Facebook employees and tech journalists aren't the only ones whose names have been reserved ahead of the big that will open up at midnight Eastern time Saturday morning. The company already has "tens of thousands" of business names and terms on its restricted list, waiting to be assigned, Facebook spokesperson Larry Yu told me.
Also on the list: Generic terms and obscenities that will never be used.
Unlike the simple process to grab a user name as a vanity Facebook URL--go to www.facebook.com/username and hope for the best--the procedure for nabbing a business or trade name involves two steps. First, a business can request that a term be put on the restricted list so a user can't grab it for their vanity URL. Facebook is currently building this list based on input from this form and terms it's put on the list itself. Getting the term on the restricted list doesn't assign it to anyone, but it does prevent a user from grabbing it in the midnight land rush. To put a name on the restricted list go to this form.
Second, once the vanity URLs become available, you can request a name from the restricted list for your Facebook URL. Facebook won't give those names out to just anyone who asks. Companies may be asked to prove legal right to use a name or mark before they get it.
Some of the "edge cases" for name conflict resolution have not been resolved yet. For example, it doesn't necessarily matter who put a name on the restricted list. If another company with the same name requests the URL first, it may get it. "It's first come, first served," said Yu, who said also that, "we don't know the scale of potential conflicts."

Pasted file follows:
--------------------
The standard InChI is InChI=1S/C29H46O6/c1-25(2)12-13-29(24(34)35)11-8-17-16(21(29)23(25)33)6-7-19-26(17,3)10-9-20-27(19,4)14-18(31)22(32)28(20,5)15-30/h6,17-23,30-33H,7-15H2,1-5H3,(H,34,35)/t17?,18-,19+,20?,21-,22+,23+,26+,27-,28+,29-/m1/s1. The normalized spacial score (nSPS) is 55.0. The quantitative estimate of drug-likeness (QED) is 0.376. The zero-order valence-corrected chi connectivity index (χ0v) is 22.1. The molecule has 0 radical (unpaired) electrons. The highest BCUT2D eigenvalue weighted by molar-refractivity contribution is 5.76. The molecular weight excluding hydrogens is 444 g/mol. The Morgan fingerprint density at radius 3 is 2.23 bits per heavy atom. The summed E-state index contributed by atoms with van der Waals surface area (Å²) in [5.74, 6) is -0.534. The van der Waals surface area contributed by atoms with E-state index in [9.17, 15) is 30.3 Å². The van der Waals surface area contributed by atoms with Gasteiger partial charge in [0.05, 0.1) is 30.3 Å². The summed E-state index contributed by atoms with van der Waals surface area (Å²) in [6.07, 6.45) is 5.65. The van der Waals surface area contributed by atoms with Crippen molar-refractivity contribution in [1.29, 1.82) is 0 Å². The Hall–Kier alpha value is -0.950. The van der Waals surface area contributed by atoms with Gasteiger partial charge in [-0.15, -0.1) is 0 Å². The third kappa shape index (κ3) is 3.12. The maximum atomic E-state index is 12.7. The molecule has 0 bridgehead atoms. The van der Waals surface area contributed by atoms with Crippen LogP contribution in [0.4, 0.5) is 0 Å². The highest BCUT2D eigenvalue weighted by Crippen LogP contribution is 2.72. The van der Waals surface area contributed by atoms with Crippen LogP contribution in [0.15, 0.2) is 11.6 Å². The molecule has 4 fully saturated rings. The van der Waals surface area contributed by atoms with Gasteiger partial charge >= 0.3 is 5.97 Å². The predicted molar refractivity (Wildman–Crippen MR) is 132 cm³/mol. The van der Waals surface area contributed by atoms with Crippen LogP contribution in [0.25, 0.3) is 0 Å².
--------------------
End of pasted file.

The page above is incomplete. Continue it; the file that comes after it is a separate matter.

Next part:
I predict plenty, because just as there are many people who have the same name, there are many businesses that share the same names and that are perfectly non-competing due to geographic separation. There's probably more than one Joe's Flowers, for example, so who gets Facebook.com/joesflowers?
"There have been some anxious exchanges," Yu told me.
The best advice we have for business owners, given the confusion that we predict will overwhelm Facebook come Saturday morning: if you want a Facebook URL, get in line with the rest of the people to try to grab your domain name on Saturday morning (Friday night West Coast time).
But I also feel it necessary to remind business owners of two things: the best Internet presence is your own Web site, not a spur off a social network. Get that first. And remember that whether you have a vanity URL on Facebook or not, people will still be able to find you there using their favorite search engines.
For more about personal Facebook URLs, see,
I should also disclose that I am one of the journalists that Facebook reserved a URL for.